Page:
Teen Titans #6 (Percy/Von Grawbadger/Pham): If this book has anything, it’s personality. The Teen Titans are definitely coming together as a collective unit, with Robin being the team jerk, Beast Boy being the prankster, and Kid Flash just trying to have a normal day between them. Raven and Starfire could still stand some development—they become background noise in this issue—but maybe that’s OK since a chunk of the story is devoted to reintroducing Aqualad, a great character who was introduced in 2010 long enough to vanish in the 2011 reboot. At this point, Justice League and Teen Titans are great “one stop shopping” books for a DC reader looking to see the DCU as a whole. Rating: Four Titans out of five.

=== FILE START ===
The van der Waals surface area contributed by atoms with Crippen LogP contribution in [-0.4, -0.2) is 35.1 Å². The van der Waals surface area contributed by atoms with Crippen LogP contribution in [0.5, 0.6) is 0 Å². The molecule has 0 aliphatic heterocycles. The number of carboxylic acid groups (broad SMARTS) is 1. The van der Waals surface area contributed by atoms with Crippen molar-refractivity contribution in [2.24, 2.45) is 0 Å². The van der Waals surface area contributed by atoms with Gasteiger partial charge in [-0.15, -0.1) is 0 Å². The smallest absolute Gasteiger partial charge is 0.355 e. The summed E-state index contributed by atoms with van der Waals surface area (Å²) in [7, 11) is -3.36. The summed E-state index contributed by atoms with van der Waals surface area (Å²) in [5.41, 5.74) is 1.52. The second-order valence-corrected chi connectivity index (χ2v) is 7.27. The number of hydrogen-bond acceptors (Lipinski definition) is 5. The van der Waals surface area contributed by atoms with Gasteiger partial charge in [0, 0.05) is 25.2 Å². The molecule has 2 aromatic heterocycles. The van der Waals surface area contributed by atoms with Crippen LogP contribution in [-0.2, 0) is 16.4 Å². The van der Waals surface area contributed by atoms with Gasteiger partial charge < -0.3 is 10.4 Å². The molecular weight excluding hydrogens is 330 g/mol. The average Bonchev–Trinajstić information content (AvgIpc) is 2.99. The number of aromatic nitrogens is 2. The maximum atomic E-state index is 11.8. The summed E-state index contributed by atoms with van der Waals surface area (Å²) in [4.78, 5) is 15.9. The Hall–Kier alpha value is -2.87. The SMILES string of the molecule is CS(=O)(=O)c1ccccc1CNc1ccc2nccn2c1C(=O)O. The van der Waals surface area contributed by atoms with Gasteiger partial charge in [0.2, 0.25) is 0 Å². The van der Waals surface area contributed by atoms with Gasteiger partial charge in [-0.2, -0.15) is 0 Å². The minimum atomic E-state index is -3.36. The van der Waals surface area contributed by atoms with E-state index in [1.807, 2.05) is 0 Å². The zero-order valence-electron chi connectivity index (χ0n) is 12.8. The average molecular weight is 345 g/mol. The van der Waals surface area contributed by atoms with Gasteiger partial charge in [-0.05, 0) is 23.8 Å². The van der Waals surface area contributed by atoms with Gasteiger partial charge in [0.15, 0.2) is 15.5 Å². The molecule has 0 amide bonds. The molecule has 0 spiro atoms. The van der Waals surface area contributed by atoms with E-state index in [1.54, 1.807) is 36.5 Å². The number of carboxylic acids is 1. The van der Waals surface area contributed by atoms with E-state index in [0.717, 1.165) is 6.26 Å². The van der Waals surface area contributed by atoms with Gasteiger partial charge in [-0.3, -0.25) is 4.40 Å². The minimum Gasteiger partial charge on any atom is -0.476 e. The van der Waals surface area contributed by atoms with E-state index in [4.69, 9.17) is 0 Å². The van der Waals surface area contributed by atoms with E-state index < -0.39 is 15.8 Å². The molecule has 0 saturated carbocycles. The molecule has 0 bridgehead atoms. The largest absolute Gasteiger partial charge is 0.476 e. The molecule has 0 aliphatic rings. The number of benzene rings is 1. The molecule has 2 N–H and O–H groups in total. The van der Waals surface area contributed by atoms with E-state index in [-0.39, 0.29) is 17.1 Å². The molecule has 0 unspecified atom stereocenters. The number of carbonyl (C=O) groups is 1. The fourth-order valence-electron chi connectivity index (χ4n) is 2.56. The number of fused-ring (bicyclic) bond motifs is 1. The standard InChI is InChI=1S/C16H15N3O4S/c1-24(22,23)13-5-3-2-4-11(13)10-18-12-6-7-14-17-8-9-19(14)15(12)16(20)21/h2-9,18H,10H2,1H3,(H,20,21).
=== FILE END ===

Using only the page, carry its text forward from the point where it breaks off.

The Winner: If there’s any doubt, it’s Teen Titans, the only downside to which is that Raven and Starfire need to be fleshed out a little more. Batgirl was a close second, although the issue is so grounded in 2017 that people reading the book 20 years from now may have no clue what they’re looking at. But also, do check out The Flash and Hal Jordan for their last few pages.
The Loser: Blue Beetle needs some serious work. Eight issues in and the book is seriously overcomplicated and losing sight of the fact that it’s about a teenage kid.
Also, I couldn’t get through The Hellblazer this week, so no mini-review of that one. Constantine’s book is so off-the-wall that it doesn’t feel like a real “Rebirth” book…which accounts for why Hellblazer has traditionally been a Vertigo book. It may be under a superhero banner, but it just doesn’t fit here.